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J is for Juvenile Diabetes

Juvenile diabetes, also known as type 1 diabetes, is a condition in which the pancreas makes little or no insulin, which is a hormone needed to help process sugar into energy. It usually occurs during childhood or adolescence, but has been known to begin in adults.

There is currently no cure for type 1 diabetes, though there is a lot of active research going on, but it can be managed. With proper education and treatment, those with juvenile or type 1 diabetes can live longer, healthier lives.

Genetics can play a role in if an individual develops type 1 diabetes. If diabetes is something that runs in your family, it is important to know the symptoms so you can watch for them in yourself and your children.

J is for Juvenile Diabetes


The symptoms can show up rapidly, or they can progress and get worse over time. Some common symptoms include:

  • Increased thirst
  • Frequent urination
  • Bedwetting may occur in children who previously didn’t wet the bed
  • Extreme hunger
  • Unintentional weight loss
  • Irritability and mood changes
  • Fatigue
  • Weakness
  • Blurry vision
  • In females, a vaginal yeast infection that is persistent or recurring

If any of these symptoms occur in your child you need to visit your doctor right away.


There is no known cause of juvenile diabetes, but it is thought that genetics can play a role. Exposure to certain environmental factors, for example viruses, may also play a role. It has been found that in most people with type 1 diabetes their own immune system starts attacking the cells in the pancreas that produce insulin.


If you believe that your child is exhibiting any symptoms of juvenile diabetes and you visit your doctor, there will be several tests that are done to determine if your child has type 1 diabetes or if there is something else causing the symptoms.

The best way to diagnose diabetes, either type 1 or type 2, is through blood work. There are many tests that your doctor will do. A Hemoglobin A1C which helps determine the average blood sugar over the past two to three months is the first choice. If that is not available for some reason, your doctor will do a random blood sugar test to determine what your child’s current blood sugar is, and a fasting blood sugar to determine what your child’s blood sugar is after they haven’t eaten for at least 8 hours.

There are several other blood tests that will done as well. If your child’s blood sugar is high, these tests will help determine if your child is in diabetic ketoacidosis (DKA). Often times, when a child is diagnosed with type 1 diabetes, it is because they are in DKA, so these additional tests will help determine how severe it is.

After your child is diagnosed with type 1 diabetes, your doctor will perform additional tests as needed to help determine the best coarse of treatment.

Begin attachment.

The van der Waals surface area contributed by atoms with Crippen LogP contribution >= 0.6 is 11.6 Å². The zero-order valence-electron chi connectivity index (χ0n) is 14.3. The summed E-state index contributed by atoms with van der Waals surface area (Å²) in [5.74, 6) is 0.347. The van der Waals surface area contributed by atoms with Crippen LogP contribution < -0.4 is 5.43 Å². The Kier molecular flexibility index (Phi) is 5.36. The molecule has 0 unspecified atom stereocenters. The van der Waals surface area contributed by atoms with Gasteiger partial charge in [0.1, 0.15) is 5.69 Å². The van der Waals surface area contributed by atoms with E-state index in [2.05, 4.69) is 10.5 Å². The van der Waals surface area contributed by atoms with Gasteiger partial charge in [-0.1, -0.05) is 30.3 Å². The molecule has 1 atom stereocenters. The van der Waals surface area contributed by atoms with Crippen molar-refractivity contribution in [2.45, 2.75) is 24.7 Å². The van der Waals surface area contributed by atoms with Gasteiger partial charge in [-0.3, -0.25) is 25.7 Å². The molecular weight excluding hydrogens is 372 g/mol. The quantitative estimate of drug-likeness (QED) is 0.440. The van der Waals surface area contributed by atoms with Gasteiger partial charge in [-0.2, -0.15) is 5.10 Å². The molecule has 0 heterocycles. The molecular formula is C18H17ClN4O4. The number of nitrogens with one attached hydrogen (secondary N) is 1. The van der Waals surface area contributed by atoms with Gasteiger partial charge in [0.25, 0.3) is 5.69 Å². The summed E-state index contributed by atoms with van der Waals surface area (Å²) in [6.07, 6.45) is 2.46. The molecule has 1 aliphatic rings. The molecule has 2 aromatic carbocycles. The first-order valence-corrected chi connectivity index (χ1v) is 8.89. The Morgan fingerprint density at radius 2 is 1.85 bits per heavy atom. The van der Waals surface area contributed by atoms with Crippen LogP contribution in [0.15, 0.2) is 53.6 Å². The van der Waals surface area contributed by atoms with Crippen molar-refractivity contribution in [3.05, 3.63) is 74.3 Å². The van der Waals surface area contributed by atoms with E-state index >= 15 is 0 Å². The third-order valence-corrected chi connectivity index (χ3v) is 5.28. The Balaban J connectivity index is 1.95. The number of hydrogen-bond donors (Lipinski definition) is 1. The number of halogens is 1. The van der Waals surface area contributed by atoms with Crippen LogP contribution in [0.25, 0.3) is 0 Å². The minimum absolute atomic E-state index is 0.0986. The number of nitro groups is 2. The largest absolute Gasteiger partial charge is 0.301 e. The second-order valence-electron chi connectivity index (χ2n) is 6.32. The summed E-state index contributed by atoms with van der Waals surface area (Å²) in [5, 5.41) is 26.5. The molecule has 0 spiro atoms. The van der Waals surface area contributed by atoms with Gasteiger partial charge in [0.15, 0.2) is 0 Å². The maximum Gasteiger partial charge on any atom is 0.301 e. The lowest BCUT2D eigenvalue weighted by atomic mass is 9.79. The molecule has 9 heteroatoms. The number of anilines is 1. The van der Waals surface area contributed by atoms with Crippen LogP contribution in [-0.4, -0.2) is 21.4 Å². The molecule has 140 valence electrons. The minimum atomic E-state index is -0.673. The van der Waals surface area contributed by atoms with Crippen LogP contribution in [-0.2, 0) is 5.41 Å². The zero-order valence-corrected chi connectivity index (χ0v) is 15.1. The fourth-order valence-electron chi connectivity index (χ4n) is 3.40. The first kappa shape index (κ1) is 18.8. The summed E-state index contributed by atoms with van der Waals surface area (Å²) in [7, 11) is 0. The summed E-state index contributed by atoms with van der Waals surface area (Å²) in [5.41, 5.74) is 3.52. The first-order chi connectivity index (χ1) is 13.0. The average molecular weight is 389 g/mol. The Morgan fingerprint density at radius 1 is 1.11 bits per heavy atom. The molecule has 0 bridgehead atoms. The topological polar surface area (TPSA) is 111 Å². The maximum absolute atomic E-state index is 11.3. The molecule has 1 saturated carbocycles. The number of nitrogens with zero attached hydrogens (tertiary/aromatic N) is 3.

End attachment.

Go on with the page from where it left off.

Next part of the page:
Type 1 diabetes can affect almost every organ in your body. The extent to how much your organs are affected depends on how well it is treated. This means that blood sugars should be checked and insulin given as ordered by the doctor. Some common complications include:

  • Heart disease and blood vessel disease. Diabetes can dramatically increase your risk of heart disease and blood vessel disease.
  • Nerve damage (neuropathy). Excessive levels of glucose (sugar) in the blood can injure the tiny blood vessels that supply your nerves with blood. This causes numbness and tingling and most commonly occurs in the feet and legs.
  • Kidney damage. For the same reason nerve damage occurs, kidney damage can occur. When the blood vessels that supply the kidneys with blood are damaged, your kidneys will stop working, leading to kidney failure.
  • Eye damage. Again, because excessive amounts of sugar in your blood will damage tiny blood vessels, the tiny blood vessels in your retina can be damaged, which may lead to blindness.

There are many other complications that can occur. You can decrease the risk of developing any of these complications by ensuring adequate blood sugar control.

The treatment for type 1 diabetes includes taking insulin as ordered, regular blood sugar checks, healthy diet, and regular exercise. There are different types of insulin and different ways to deliver the insulin and your doctor will determine the best coarse of action for your child.

Does juvenile diabetes run in your family? Do you know what symptoms to look for in your child?

If you want to see what else I am covering in the A to Z Challenge, check out my “A” post.

Thanks for reading, Cassie

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